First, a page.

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22 of 27 people (81%) found this review helpful
1.5 hrs on record
Posted: November 14, 2014
Miko Gakkou is a fun, fast-paced action game.

It has cute characters, fully voiced dialogues (with lovely voice acting) and beautiful music, all of which add to already enjoyable gameplay. The game can be completed fairly quickly – assuming you can win – but higher difficulty levels provide good challenge to those looking for it.
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6 of 8 people (75%) found this review helpful
3.0 hrs on record
Posted: November 27, 2014
Quite a standard Japanese hellshooter game, but it was fun with the rhythmic element to it. There isn't much of a story, but the gameplay was rather fun! The pattern of it is following a certain instrument for timing. I sometimes got this wrong but, hey, it's just a game and it certainly needs its challenges.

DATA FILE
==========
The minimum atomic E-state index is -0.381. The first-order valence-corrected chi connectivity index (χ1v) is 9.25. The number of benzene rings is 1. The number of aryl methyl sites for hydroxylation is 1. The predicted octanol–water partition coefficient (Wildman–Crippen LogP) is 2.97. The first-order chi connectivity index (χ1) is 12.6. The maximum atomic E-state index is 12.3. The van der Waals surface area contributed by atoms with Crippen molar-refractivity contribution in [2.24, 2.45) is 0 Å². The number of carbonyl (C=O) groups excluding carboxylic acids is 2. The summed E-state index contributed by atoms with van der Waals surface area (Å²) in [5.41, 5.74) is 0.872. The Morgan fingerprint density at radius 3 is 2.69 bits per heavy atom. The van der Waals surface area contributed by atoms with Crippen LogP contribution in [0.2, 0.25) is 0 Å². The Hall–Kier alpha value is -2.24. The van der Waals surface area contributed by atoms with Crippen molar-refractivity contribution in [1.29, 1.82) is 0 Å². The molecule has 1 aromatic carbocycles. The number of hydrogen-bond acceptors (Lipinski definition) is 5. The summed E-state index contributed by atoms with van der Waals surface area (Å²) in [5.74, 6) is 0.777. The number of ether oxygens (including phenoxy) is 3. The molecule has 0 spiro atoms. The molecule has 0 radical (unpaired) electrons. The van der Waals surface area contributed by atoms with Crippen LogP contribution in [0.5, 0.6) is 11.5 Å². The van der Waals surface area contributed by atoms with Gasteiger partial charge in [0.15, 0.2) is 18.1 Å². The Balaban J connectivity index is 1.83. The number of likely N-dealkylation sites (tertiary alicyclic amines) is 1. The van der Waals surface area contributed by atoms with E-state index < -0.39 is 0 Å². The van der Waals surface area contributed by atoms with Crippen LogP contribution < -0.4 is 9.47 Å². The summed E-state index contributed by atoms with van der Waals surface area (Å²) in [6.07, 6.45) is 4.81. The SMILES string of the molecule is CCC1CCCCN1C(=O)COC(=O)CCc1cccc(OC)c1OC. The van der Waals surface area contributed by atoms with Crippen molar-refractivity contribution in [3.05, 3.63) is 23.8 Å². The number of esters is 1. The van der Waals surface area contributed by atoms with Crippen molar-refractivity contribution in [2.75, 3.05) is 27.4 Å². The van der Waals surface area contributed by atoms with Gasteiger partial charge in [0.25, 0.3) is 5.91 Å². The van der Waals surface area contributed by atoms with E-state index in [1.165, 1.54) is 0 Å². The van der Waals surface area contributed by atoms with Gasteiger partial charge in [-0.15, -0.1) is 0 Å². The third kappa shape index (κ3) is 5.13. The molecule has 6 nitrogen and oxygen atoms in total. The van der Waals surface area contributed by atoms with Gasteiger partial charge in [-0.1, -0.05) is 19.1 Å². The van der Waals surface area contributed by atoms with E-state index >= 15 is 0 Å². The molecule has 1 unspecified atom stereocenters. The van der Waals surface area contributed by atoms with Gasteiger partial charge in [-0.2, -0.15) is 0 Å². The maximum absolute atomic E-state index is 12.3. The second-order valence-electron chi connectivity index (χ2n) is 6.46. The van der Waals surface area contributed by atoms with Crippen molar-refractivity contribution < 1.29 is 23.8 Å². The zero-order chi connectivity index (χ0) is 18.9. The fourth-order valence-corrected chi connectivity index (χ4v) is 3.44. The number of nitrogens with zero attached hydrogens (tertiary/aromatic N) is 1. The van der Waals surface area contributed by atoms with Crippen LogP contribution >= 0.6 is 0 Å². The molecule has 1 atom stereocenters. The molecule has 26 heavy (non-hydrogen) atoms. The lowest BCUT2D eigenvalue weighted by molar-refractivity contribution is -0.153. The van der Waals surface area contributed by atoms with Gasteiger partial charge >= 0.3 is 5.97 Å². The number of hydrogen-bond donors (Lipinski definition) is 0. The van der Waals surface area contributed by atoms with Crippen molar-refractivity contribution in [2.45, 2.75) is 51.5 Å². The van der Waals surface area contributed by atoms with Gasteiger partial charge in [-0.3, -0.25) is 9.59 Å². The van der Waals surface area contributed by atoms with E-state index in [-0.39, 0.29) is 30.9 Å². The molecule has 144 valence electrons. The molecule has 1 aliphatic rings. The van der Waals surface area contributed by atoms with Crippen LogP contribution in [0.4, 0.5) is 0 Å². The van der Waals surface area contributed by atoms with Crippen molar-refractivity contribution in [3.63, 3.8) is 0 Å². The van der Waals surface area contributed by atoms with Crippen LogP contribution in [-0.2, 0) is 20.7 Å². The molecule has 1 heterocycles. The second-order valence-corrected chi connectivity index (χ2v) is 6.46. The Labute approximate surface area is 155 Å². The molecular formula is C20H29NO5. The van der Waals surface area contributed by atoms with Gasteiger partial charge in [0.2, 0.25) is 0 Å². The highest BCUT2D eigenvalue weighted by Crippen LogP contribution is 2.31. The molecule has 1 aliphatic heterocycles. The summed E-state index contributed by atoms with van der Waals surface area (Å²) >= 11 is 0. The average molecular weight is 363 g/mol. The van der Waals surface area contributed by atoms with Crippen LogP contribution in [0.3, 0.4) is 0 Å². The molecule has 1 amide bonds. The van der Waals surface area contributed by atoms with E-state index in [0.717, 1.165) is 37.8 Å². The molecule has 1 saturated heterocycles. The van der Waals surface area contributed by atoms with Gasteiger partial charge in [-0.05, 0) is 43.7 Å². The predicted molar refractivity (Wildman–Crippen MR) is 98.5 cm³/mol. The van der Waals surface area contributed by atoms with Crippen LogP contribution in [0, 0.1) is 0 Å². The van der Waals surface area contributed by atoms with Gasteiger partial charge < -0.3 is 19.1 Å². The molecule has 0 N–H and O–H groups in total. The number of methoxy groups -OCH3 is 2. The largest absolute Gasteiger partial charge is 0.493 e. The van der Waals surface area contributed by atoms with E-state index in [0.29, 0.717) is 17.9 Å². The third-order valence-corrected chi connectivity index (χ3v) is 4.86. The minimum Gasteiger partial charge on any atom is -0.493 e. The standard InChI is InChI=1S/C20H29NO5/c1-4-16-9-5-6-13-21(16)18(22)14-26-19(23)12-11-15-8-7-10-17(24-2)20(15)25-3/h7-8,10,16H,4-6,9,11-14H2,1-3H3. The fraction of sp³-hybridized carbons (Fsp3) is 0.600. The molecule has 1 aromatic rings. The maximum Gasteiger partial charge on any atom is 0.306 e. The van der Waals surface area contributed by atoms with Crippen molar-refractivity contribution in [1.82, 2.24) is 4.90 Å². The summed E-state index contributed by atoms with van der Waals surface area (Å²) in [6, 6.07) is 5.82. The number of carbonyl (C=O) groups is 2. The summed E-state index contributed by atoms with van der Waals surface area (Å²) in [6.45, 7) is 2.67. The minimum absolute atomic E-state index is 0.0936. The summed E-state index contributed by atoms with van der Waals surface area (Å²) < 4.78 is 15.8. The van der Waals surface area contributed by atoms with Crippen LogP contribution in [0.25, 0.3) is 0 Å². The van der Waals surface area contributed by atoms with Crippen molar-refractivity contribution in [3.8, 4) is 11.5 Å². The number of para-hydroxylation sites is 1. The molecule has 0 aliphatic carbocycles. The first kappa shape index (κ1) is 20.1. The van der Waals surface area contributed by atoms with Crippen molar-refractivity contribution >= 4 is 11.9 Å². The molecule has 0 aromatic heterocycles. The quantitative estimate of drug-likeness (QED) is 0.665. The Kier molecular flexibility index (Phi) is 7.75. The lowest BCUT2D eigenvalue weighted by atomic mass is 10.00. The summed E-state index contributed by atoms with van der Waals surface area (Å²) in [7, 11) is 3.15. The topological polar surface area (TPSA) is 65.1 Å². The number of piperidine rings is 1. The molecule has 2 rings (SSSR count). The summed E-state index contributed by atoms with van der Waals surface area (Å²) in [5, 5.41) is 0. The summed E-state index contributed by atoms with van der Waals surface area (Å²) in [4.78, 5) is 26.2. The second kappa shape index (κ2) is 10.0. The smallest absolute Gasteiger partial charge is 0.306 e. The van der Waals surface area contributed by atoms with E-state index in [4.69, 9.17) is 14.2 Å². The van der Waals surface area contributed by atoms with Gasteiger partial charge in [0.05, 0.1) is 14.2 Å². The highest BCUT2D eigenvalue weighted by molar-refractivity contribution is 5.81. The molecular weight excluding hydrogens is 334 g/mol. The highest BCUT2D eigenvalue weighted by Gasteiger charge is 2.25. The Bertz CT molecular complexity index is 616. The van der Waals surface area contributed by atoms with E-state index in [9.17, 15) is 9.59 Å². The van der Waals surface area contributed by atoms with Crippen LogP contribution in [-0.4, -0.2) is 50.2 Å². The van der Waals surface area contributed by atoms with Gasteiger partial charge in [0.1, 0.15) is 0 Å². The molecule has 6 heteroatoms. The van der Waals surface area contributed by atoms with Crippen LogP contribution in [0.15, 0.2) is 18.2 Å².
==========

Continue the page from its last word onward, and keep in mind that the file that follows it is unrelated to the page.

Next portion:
The characters are cute as heck with their own distinct personalities, but not much of a story for them (this seems to be common for Japanese hellshooters, no? ). Overall, it's pretty fun, especially when using Sanae or Yuu since they pose a good challenge!

Warning: The most difficult stage, I think, would be Raku's (the fourth one). The background and stars--literally made my head spin.
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4 of 7 people (57%) found this review helpful
12.0 hrs on record
Posted: December 24, 2014